Is fish poo the key to feeding the world's growing population?
Feeding a growing world population is one of the greatest challenges society faces – and fish poo could be the answer, according to a group of students at the University of Sheffield.
A team of second year undergraduates have today (8 June 2016) opened a Resilience Food Farm on campus, combining fish farming and vegetable growing – using waste from the fish as a fertiliser.
The fish will produce ammonia, which is translated into nitrates by beneficial bacteria. The plants then suck the nitrates out of the water and the clean water goes back to the fish. The process is known as aquaponics, combining hydroponics (growing vegetables in water) and aquaculture (growing fish).
The students will grow leafy greens such as chard, lettuce, rocket and sorrel, and experiment with broad beans, strawberries and leeks, to test the aquaponics system as a method for producing sustainable food for the future.
The project is part of Achieve More: 10bn – a pioneering initiative by the University where second year students from across all Faculties came together to explore the challenges the world will face as the population reaches 10 billion.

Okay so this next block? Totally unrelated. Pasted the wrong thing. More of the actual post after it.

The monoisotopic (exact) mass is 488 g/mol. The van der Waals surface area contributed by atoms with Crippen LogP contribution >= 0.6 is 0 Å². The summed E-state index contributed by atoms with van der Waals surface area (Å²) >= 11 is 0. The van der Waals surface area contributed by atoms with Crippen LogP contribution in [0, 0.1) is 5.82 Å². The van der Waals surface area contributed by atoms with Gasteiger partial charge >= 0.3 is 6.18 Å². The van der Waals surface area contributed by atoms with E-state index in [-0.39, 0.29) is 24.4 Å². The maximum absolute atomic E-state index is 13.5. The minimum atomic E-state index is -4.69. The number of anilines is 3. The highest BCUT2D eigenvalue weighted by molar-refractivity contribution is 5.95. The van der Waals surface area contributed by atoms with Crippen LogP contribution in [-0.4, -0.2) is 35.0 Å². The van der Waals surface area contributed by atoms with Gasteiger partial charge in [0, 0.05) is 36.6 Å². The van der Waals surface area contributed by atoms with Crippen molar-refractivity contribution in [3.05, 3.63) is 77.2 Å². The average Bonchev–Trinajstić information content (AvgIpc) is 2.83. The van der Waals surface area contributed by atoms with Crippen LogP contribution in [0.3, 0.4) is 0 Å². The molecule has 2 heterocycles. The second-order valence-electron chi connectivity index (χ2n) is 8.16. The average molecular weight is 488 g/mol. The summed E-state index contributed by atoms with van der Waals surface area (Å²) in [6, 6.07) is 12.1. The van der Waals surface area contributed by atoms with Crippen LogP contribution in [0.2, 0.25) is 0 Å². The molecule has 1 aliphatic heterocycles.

"We need to grow food in more places – for example, in the nooks and crannies of cities and towns," said Professor Hamish Cunningham, who is leading the aquaponics project.
"The more we can meet our basic needs like food and energy in our local communities, the more resilient those communities become – and the less scarce the resources we use in the process, the more sustainable our lifestyles become."
Aquaponics is a high density, low-impact agricultural method of creating clean food sustainably which may be seen as a positive alternative to mass production, factory farming and air miles.
As part of their work, the students will also assess what will work best in the UK's climate and what costs are involved in building and running this kind of system.
Achieve More is a new addition to University's curriculum and gives undergraduates the chance to work alongside students from other disciplines to develop potential solutions for a range of real-life global problems.
It gives all students at the University the opportunity to extend their academic and personal development by combining research-informed subject knowledge with wider transferable skills, professional competence, cultural agility and real world engagement.
Professor Wyn Morgan, Pro-Vice-Chancellor for Learning and Teaching at the University of Sheffield, said: "Collaboration across different disciplines is a really important way of getting an understanding of a common problem.
"The notion that a single discipline has the answer to a particular problem is not right – we need to take different views from different disciplines to get a full and complete picture of the problem, and how to solve it."